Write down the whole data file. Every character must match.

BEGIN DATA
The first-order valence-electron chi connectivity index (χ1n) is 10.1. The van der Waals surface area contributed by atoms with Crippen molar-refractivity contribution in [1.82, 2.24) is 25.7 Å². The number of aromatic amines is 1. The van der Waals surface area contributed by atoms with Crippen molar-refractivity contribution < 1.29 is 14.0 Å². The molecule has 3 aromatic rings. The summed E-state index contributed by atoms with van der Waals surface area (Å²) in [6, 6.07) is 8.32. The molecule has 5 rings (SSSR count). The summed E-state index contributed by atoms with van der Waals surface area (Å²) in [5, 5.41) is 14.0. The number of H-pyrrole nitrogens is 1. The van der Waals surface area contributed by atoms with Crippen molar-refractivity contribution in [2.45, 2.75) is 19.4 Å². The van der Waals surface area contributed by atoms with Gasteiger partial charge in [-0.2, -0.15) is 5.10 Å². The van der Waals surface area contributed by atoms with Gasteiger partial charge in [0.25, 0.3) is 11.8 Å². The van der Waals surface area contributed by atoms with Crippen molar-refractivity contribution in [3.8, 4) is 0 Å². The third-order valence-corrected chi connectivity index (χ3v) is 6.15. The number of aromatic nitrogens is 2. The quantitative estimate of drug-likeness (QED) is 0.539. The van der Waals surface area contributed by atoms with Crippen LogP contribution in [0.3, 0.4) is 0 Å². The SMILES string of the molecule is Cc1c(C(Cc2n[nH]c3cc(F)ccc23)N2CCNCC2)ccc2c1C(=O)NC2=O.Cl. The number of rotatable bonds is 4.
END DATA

The first-order valence-electron chi connectivity index (χ1n) is 10.1. The van der Waals surface area contributed by atoms with Crippen molar-refractivity contribution in [1.82, 2.24) is 25.7 Å². The number of aromatic amines is 1. The van der Waals surface area contributed by atoms with Crippen molar-refractivity contribution < 1.29 is 14.0 Å². The molecule has 3 aromatic rings. The summed E-state index contributed by atoms with van der Waals surface area (Å²) in [6, 6.07) is 8.32. The molecule has 5 rings (SSSR count). The summed E-state index contributed by atoms with van der Waals surface area (Å²) in [5, 5.41) is 14.0. The number of H-pyrrole nitrogens is 1. The van der Waals surface area contributed by atoms with Crippen molar-refractivity contribution in [2.45, 2.75) is 19.4 Å². The van der Waals surface area contributed by atoms with Gasteiger partial charge in [-0.2, -0.15) is 5.10 Å². The van der Waals surface area contributed by atoms with Gasteiger partial charge in [0.25, 0.3) is 11.8 Å². The van der Waals surface area contributed by atoms with Crippen molar-refractivity contribution in [3.8, 4) is 0 Å². The third-order valence-corrected chi connectivity index (χ3v) is 6.15. The number of aromatic nitrogens is 2. The quantitative estimate of drug-likeness (QED) is 0.539. The van der Waals surface area contributed by atoms with Crippen LogP contribution in [0.3, 0.4) is 0 Å². The SMILES string of the molecule is Cc1c(C(Cc2n[nH]c3cc(F)ccc23)N2CCNCC2)ccc2c1C(=O)NC2=O.Cl. The number of rotatable bonds is 4.